November had its share of rates volatility. The benchmark 10-year Treasury note began the month at a 1.55% yield, dipped down over 10 basis points (bps), then rose to 1.67% before rallying back to 1.40% at month end. Yields inside of 3-years behaved differently, closing out the period at slightly higher levels. The 5-30-year slope of the curve flattened by 14 bps.
The increase in rates mid-month reflected positive economic growth news and intensifying concern over the inflation outlook. Jobs numbers, personal income, spending, and retail sales all looked good. Year over year CPI at 6.2% looked scary. Although hotly debated, the market increasingly questioned Fed Chair Powerll’s characterization of inflation as “transitory,” and priced in quicker Fed Funds rate moves. By month end, the Chairman himself decided to ditch the terminology and noted the Fed would have to consider stepping up its taper program. The new Omicron variant set off a significant but short-lived flight to quality.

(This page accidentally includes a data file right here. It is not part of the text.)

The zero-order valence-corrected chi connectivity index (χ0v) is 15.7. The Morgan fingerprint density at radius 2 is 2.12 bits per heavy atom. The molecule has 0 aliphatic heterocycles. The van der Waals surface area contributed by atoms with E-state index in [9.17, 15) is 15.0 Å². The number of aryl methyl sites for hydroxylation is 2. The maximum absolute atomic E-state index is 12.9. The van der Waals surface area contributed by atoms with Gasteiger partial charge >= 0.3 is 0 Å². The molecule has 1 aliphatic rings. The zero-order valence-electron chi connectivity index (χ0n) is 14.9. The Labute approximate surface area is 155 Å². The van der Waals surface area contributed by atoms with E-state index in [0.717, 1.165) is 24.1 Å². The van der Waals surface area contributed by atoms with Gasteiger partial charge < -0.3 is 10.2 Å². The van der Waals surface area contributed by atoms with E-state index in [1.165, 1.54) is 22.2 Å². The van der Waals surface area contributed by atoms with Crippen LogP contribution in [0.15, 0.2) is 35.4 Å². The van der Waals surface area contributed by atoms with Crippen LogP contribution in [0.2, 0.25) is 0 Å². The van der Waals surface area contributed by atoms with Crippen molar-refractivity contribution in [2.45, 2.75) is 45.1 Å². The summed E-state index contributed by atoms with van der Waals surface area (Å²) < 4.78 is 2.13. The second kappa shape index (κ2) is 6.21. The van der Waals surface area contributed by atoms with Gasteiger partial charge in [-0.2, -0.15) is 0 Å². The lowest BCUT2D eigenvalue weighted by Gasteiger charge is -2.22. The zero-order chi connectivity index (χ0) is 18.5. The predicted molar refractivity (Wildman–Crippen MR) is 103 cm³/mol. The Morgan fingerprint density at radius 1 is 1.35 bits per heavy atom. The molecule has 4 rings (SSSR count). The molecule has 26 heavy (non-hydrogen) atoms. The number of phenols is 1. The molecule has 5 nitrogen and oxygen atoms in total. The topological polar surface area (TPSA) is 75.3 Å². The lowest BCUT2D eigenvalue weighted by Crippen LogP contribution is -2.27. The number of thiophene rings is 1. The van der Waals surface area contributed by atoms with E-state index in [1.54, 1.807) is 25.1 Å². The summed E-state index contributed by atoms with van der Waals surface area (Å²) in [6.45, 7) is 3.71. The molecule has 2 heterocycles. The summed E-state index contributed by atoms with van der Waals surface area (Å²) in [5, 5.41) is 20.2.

The volatility of the 30-year Treasury bond is notable, as is its significant rally late in the month. At this point in the cycle, long nominal yields would likely be at risk. Technical factors were no doubt in play, but an aggressive Fed is certainly being factored into market psychology.